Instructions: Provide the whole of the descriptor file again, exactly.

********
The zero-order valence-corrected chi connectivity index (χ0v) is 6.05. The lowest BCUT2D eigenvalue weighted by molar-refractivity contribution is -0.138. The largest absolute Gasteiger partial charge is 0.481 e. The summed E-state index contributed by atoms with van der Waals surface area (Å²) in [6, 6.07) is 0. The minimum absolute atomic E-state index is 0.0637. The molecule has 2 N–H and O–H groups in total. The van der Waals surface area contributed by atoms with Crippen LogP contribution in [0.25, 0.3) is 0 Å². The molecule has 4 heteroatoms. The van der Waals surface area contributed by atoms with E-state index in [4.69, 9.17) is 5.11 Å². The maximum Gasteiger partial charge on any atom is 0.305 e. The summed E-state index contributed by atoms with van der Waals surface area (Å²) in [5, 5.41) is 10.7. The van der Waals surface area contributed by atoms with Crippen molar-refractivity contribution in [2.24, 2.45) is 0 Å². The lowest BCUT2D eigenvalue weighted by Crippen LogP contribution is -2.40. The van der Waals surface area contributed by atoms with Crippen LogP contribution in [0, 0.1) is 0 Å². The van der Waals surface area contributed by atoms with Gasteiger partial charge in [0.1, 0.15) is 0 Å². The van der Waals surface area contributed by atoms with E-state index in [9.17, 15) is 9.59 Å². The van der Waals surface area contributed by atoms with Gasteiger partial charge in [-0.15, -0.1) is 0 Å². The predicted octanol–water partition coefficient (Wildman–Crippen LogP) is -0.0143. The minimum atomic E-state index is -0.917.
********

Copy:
The zero-order valence-corrected chi connectivity index (χ0v) is 6.05. The lowest BCUT2D eigenvalue weighted by molar-refractivity contribution is -0.138. The largest absolute Gasteiger partial charge is 0.481 e. The summed E-state index contributed by atoms with van der Waals surface area (Å²) in [6, 6.07) is 0. The minimum absolute atomic E-state index is 0.0637. The molecule has 2 N–H and O–H groups in total. The van der Waals surface area contributed by atoms with Crippen LogP contribution in [0.25, 0.3) is 0 Å². The molecule has 4 heteroatoms. The van der Waals surface area contributed by atoms with E-state index in [4.69, 9.17) is 5.11 Å². The maximum Gasteiger partial charge on any atom is 0.305 e. The summed E-state index contributed by atoms with van der Waals surface area (Å²) in [5, 5.41) is 10.7. The van der Waals surface area contributed by atoms with Crippen molar-refractivity contribution in [2.24, 2.45) is 0 Å². The lowest BCUT2D eigenvalue weighted by Crippen LogP contribution is -2.40. The van der Waals surface area contributed by atoms with Crippen LogP contribution in [0, 0.1) is 0 Å². The van der Waals surface area contributed by atoms with Gasteiger partial charge in [0.1, 0.15) is 0 Å². The van der Waals surface area contributed by atoms with E-state index in [9.17, 15) is 9.59 Å². The van der Waals surface area contributed by atoms with Gasteiger partial charge in [-0.15, -0.1) is 0 Å². The predicted octanol–water partition coefficient (Wildman–Crippen LogP) is -0.0143. The minimum atomic E-state index is -0.917.